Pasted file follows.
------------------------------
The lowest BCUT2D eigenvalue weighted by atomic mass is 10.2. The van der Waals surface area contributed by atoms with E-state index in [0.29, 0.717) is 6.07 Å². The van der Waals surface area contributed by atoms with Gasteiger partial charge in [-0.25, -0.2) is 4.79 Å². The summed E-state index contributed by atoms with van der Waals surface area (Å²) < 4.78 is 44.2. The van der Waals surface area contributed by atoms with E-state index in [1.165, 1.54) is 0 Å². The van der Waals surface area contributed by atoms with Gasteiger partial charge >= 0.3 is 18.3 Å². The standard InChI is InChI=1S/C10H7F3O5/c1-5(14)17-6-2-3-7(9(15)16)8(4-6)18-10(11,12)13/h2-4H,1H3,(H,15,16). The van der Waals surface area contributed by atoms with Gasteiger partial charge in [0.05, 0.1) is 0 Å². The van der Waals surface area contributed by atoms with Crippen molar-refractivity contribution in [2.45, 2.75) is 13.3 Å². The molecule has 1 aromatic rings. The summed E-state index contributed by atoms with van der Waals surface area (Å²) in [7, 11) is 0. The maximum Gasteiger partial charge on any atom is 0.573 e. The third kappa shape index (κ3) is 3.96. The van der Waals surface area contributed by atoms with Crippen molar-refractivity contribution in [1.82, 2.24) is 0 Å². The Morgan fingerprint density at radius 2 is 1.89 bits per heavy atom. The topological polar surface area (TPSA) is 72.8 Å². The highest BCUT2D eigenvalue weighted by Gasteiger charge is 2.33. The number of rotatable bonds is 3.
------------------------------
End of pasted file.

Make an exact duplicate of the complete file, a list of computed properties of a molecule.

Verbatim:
The lowest BCUT2D eigenvalue weighted by atomic mass is 10.2. The van der Waals surface area contributed by atoms with E-state index in [0.29, 0.717) is 6.07 Å². The van der Waals surface area contributed by atoms with Gasteiger partial charge in [-0.25, -0.2) is 4.79 Å². The summed E-state index contributed by atoms with van der Waals surface area (Å²) < 4.78 is 44.2. The van der Waals surface area contributed by atoms with E-state index in [1.165, 1.54) is 0 Å². The van der Waals surface area contributed by atoms with Gasteiger partial charge >= 0.3 is 18.3 Å². The standard InChI is InChI=1S/C10H7F3O5/c1-5(14)17-6-2-3-7(9(15)16)8(4-6)18-10(11,12)13/h2-4H,1H3,(H,15,16). The van der Waals surface area contributed by atoms with Gasteiger partial charge in [0.05, 0.1) is 0 Å². The van der Waals surface area contributed by atoms with Crippen molar-refractivity contribution in [2.45, 2.75) is 13.3 Å². The molecule has 1 aromatic rings. The summed E-state index contributed by atoms with van der Waals surface area (Å²) in [7, 11) is 0. The maximum Gasteiger partial charge on any atom is 0.573 e. The third kappa shape index (κ3) is 3.96. The van der Waals surface area contributed by atoms with Crippen molar-refractivity contribution in [1.82, 2.24) is 0 Å². The Morgan fingerprint density at radius 2 is 1.89 bits per heavy atom. The topological polar surface area (TPSA) is 72.8 Å². The highest BCUT2D eigenvalue weighted by Gasteiger charge is 2.33. The number of rotatable bonds is 3.